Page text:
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Digital Evolution: Catch up with the times or get left behind

The State of Audio Broadcasting, a conversation in the Scott Kaplan Studios

After sitting down to interview Scott Kaplan for the Digital Hospitality podcast, host Shawn Walchef chatted with John Browner and Alex Padilla about the state of broadcasting, digital evolution, the radio business, podcasting, and, of course, sports.

When Mighty 1090 shut down, it wasn’t an end for their Scott and BR Show team. It was a new beginning.

“Most people said, all right I’m out of a job, and Scott Kaplan said, ‘I’m not out of a job we’re doing a show tomorrow.’” Alex Padilla said from Scott Kaplan’s home studio after the Digital Hospitality podcast recording. “We end up at Callaway, and then from Callaway ideas start flowing.”

You can watch the conversation on our Cali BBQ YouTube channel here or click the embedded video below.

Now the Scott and BR Show is streaming everywhere. YouTube, Facebook, Twitter, you name it. After the show you can find the content on demand on podcast platforms like Apple Podcasts, Google Podcasts, Spotify and more.

Alex Padilla was with Mighty 1090 in San Diego for eight years. His career was audio based, but moving into modern digital broadcasting means having to incorporate new skills like video into the mix.

“I’ve been on Google and YouTube everyday,” Alex Padilla said about how much information you can learn online. “You don’t need to go to school anymore.”

That’s where the Internet and digital evolution comes back into play.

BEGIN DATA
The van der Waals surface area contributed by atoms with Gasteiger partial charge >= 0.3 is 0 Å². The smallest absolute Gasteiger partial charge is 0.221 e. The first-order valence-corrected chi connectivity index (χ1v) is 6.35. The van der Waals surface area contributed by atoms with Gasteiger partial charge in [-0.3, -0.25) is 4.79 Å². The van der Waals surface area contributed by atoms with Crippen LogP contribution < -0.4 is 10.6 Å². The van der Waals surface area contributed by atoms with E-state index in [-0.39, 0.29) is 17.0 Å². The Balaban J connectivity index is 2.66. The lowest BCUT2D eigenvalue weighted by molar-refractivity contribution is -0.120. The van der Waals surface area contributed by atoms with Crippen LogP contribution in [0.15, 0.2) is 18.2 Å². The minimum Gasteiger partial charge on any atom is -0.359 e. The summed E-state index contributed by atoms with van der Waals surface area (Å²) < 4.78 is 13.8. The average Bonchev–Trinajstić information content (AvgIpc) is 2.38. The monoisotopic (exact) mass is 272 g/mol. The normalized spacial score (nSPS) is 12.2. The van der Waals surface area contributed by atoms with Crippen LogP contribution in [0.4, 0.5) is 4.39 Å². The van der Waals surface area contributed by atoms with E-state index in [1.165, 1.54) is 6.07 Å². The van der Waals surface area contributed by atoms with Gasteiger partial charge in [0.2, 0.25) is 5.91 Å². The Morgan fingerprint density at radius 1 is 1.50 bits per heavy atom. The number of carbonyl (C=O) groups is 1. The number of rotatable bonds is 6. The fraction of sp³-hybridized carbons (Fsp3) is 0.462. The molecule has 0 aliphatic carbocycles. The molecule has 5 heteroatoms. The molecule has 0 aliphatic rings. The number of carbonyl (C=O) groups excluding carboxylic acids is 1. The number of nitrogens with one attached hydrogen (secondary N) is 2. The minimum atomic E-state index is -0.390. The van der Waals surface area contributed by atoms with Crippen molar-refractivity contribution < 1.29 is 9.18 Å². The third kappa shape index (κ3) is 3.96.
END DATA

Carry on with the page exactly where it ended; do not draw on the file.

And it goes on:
What’s the state of the radio business?

John Browner said the radio industry is not really dying, just changing.

For those that won’t change, that’s another story.

“What happened to radio is lazy people took over,” John Browner said. “But another medium came along. When the Internet came along, it kind of cut the legs out from underneath, cable television as well … their radio program, their airwaves are useless unless you have a digital platform to go along with it.”

Shawn Walchef at Scott Kaplan's home studio

The problem was the people who often make the decisions were (and are) too timid to pull the trigger and adapt to what was (and still is) around the corner.

“They were afraid of it. I know in our building they were afraid of pulling the trigger on what could be next,” John Browner said from the home podcast studio. “All the traditional radio people? Those people are done. It’s done-zo.”

Audio broadcasting is more alive than it’s ever been. Just look at the rise of podcasting and audio devices in homes and cars. That’s digital evolution.

“There’s going to be more opportunity than ever. But the problem is the fear of the unknown,” Shawn Walchef said.

“Here’s my best analogy, there’s no CDs in cars anymore,” Alex Padilla said about digital evolution. “That’s all I got to say. If you can’t catch up with the times you’re going to be left behind.”

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